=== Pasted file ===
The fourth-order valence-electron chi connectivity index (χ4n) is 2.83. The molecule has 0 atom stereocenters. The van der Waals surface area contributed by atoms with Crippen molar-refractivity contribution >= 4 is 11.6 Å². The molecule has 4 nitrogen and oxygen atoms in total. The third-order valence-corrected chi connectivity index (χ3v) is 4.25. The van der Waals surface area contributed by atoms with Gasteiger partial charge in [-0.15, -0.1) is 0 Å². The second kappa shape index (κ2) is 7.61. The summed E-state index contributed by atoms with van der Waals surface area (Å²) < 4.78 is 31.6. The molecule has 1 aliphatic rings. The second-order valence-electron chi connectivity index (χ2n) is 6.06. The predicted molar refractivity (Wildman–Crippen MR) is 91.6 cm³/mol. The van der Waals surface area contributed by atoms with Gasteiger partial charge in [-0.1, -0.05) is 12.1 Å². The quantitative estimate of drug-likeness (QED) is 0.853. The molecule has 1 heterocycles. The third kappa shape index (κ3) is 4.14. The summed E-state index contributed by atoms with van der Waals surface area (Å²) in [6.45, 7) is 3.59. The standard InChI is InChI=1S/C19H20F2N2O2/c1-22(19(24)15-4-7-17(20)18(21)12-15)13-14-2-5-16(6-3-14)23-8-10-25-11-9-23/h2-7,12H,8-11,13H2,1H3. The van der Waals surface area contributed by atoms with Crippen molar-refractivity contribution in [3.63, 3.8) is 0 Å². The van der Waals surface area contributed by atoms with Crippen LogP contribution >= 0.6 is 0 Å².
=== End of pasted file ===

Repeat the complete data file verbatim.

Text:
The fourth-order valence-electron chi connectivity index (χ4n) is 2.83. The molecule has 0 atom stereocenters. The van der Waals surface area contributed by atoms with Crippen molar-refractivity contribution >= 4 is 11.6 Å². The molecule has 4 nitrogen and oxygen atoms in total. The third-order valence-corrected chi connectivity index (χ3v) is 4.25. The van der Waals surface area contributed by atoms with Gasteiger partial charge in [-0.15, -0.1) is 0 Å². The second kappa shape index (κ2) is 7.61. The summed E-state index contributed by atoms with van der Waals surface area (Å²) < 4.78 is 31.6. The molecule has 1 aliphatic rings. The second-order valence-electron chi connectivity index (χ2n) is 6.06. The predicted molar refractivity (Wildman–Crippen MR) is 91.6 cm³/mol. The van der Waals surface area contributed by atoms with Gasteiger partial charge in [-0.1, -0.05) is 12.1 Å². The quantitative estimate of drug-likeness (QED) is 0.853. The molecule has 1 heterocycles. The third kappa shape index (κ3) is 4.14. The summed E-state index contributed by atoms with van der Waals surface area (Å²) in [6.45, 7) is 3.59. The standard InChI is InChI=1S/C19H20F2N2O2/c1-22(19(24)15-4-7-17(20)18(21)12-15)13-14-2-5-16(6-3-14)23-8-10-25-11-9-23/h2-7,12H,8-11,13H2,1H3. The van der Waals surface area contributed by atoms with Crippen molar-refractivity contribution in [3.63, 3.8) is 0 Å². The van der Waals surface area contributed by atoms with Crippen LogP contribution >= 0.6 is 0 Å².